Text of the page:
From a narrative perspective, Sumisawa does a good job keeping things fresh for both newcomers and fans of the original series. There are some throwbacks to the original show, but there are enough new things that don’t make it feel like a rehash or a revisit. Thankfully, it also does a terrific job at keeping to the core essence of InuYasha, something that a show like FLCL Progressive failed to achieve. You could easily marathon through the entire original show, and then dive immediately into YashaHime without feeling jarred by something.
Two of the key elements of Takahashi’s original work are still as strong as its predecessor. First off, the humor is true to form, with both the verbal and physical gags meshing in perfectly with InuYasha. When you see Towa, Setsuna, and Moroha together, it becomes apparent that they are more dorkier than heroic when the swords are put away. It adds to the three characters’ charms, bringing forth plenty of likable elements to viewers. (It is easy to see, though, that Moroha is the most favorite for Sumisawa to write for, as she tends to have the better one-liners and reactions.)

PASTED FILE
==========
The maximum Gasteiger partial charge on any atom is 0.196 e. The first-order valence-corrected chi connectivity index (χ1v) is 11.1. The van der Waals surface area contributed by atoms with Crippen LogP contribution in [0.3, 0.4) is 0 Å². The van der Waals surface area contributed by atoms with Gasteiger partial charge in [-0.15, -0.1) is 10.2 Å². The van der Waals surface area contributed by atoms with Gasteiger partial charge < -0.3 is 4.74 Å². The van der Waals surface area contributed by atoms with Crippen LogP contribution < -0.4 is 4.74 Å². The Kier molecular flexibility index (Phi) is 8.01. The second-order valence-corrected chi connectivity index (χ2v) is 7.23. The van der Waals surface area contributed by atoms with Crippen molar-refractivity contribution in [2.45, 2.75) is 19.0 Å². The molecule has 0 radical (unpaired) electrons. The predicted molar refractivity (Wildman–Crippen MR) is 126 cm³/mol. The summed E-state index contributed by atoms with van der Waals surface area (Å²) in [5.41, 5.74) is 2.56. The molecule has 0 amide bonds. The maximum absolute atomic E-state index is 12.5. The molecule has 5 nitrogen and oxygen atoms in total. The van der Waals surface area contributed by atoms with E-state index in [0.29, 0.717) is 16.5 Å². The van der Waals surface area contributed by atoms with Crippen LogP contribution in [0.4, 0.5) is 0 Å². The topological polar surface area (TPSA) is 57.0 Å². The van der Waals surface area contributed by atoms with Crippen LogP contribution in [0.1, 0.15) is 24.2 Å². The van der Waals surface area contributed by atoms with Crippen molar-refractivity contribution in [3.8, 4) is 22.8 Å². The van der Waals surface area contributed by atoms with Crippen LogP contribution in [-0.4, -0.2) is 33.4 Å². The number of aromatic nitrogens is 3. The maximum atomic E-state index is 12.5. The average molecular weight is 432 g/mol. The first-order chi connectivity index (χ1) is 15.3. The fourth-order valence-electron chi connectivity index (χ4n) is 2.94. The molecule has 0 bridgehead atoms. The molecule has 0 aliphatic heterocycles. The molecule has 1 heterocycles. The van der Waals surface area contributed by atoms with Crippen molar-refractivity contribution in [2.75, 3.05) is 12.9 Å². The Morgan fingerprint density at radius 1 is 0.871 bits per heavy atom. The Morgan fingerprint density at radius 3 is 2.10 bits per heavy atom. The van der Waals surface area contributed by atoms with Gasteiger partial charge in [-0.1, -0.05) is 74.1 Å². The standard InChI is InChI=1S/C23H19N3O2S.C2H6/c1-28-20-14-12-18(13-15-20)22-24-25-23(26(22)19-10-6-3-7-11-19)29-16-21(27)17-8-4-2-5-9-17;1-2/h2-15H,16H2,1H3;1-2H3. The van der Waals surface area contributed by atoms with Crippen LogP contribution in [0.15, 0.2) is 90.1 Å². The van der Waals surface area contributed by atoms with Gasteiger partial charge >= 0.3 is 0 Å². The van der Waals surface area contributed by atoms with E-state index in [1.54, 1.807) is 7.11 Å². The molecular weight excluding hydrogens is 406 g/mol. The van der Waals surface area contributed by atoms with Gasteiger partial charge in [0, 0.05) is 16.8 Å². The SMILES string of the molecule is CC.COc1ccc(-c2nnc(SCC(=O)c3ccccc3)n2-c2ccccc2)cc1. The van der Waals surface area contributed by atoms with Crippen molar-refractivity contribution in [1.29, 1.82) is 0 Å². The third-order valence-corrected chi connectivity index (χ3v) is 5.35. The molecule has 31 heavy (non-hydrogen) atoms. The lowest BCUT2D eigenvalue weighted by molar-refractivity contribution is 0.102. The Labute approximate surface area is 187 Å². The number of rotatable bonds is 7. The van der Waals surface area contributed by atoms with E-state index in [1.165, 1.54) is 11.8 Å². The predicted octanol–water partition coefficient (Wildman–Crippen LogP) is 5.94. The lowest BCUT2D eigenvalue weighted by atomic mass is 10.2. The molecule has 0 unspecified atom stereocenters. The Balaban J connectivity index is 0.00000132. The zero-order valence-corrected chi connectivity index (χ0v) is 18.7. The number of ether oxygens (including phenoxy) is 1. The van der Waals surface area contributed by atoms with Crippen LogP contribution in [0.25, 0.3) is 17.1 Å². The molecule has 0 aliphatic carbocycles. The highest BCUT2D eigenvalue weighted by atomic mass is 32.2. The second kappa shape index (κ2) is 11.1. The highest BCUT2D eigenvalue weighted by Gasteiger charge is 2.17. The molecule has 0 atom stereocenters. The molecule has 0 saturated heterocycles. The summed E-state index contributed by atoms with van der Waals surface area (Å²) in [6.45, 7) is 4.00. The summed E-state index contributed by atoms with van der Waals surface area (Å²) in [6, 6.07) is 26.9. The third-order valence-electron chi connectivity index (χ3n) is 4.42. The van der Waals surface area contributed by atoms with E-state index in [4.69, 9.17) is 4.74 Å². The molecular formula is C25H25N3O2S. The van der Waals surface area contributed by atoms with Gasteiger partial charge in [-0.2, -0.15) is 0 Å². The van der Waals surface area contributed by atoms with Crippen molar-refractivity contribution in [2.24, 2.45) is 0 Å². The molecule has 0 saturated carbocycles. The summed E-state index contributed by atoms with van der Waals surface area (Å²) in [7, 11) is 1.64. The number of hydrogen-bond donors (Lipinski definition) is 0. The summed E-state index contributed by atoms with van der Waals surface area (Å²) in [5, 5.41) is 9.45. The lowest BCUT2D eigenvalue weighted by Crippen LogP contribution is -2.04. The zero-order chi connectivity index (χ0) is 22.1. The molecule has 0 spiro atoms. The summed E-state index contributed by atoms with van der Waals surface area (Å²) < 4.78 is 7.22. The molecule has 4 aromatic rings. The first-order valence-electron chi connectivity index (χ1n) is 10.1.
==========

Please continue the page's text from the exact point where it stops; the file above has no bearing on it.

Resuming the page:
The other element is its action. Its visual aesthetic is not a 2020 revamp like what most shows these days do; rather, it looks exactly like how InuYasha did when it premiered in 2000. Granted, there’s a lot more attention placed in both coloring and framing, but it doesn’t give it an unnecessary facelift like what a lot of sequel shows do. At its very best is when Towa, Setsuna, and Moroha slay demons, which not only flow beautifully, but also present fans with a plethora of creepy (and sometimes humorous) visuals of who the trio are fighting.
Also returning to the franchise is composer Kaoru Wada, who hasn’t missed a step when it comes to epic feudal-like compositions and comedic melodies. As soon as the brass section of each song hits, you know something big and eye-catching is about to unfold. Opening theme “New Era” by SixTONES is catchy and lyrically fun to hear, as its tone meshes with the fun adventure viewers are about to have. The real shining star of the music department is Uru’s end theme “Break”, with a melody that brings to mind the 4X4=12-era of Deadmau5 that’s amplified with the vocalist’s goosebump-inducing harmonies.
YashaHime: Princess Half-Demon does nothing to betray its origins. Instead, it embraces the lore of InuYasha while giving viewers a new and endearing cast of characters that are just as easy to fall in love with. It’ll be hard to tell how or where the show will go in the long run, but at this point in time, I don’t see how anyone can worry about what Towa, Setsuna, and Moroha will bring to the Feudal Era in the not-too-distant future.
Voice Acting: (Japanese and English dubs)
Final Grade (not an average):
YashaHime: Princess Half-Demon can be viewed on Crunchyroll, VRV, FunimationNOW, and Hulu. It has been licensed by VIZ Media. Episodes 1-8 were observed for this review. Promotional consideration provided by VIZ Media and Ellation.